Under California law, an aggrieved person can bring a claim for defamation if the person is the subject of a false and unprivileged statement that is injurious to his/her reputation.  Defamation can take the form of libel or slander.  (Ca. Civ. Code Sec. 44.) Specifically “libel” is defined as a false and unprivileged publication by writing, printing, picture, effigy, or other fixed representation to the eye, which exposes any person to hatred, contempt, ridicule, or obloquy, or which causes him to be shunned or avoided, or which has a tendency to injure him in his occupation. (Ca. Civ. Code Sec. 45.).  Whereas, “slander” is defined as a false and unprivileged publication, orally uttered, and also communications by radio or any mechanical or other means which: (a) charges any person with crime, or with having been indicted, convicted, or punished for crime; (b) imputes in him the present existence of an infectious, contagious, or loathsome disease; (c) tends directly to injure him in respect to his office, profession, trade or business, either by imputing to him general disqualification in those respects which the office or other occupation peculiarly requires, or by imputing something with reference to his office, profession, trade, or business that has a natural tendency to lessen its profits; (d) imputes to him impotence or a want of chastity; or (e) which, by  natural consequence, causes actual damage. (Ca. Civ. Code Sec. 46.)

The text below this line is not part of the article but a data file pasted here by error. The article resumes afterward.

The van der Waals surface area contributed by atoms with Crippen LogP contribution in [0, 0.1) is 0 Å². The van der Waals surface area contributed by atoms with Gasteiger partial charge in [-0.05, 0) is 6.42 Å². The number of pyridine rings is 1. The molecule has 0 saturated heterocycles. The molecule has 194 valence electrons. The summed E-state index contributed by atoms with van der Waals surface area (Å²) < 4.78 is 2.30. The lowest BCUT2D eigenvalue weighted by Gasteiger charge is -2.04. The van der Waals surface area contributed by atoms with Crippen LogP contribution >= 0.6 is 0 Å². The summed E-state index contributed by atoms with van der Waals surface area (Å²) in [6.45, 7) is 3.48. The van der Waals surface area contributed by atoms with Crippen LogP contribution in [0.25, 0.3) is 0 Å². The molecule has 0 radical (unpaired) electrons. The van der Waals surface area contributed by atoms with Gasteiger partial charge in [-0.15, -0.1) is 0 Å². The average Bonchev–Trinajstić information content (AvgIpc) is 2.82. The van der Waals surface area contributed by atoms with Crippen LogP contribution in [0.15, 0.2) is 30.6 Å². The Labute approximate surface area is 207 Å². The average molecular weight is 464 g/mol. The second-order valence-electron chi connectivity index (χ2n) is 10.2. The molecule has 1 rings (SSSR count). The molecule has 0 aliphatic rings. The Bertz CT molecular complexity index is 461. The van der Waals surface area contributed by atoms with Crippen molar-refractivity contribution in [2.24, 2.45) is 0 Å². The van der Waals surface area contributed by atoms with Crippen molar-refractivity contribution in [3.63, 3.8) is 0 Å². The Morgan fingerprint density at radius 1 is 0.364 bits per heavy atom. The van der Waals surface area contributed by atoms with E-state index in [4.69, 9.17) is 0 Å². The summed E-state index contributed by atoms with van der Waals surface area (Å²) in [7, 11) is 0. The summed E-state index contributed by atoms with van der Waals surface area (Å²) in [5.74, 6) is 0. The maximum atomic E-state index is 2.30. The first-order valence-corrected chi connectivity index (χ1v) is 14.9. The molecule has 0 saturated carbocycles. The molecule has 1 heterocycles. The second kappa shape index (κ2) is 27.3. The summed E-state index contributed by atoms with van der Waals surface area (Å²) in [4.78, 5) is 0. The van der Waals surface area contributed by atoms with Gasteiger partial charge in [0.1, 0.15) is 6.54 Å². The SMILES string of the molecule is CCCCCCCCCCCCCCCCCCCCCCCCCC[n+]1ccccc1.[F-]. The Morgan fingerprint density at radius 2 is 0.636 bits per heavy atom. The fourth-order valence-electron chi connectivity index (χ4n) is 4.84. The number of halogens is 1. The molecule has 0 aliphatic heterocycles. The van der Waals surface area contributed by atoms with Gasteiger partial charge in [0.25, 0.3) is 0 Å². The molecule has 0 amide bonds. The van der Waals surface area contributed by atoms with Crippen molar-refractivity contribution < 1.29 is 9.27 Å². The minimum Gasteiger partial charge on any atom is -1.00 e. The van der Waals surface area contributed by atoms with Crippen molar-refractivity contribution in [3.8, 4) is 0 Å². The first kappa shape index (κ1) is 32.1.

Continue Reading California Law Now Provides an Express Statutory Privilege Against Defamation Claims by Those Accused of Sexual Harassment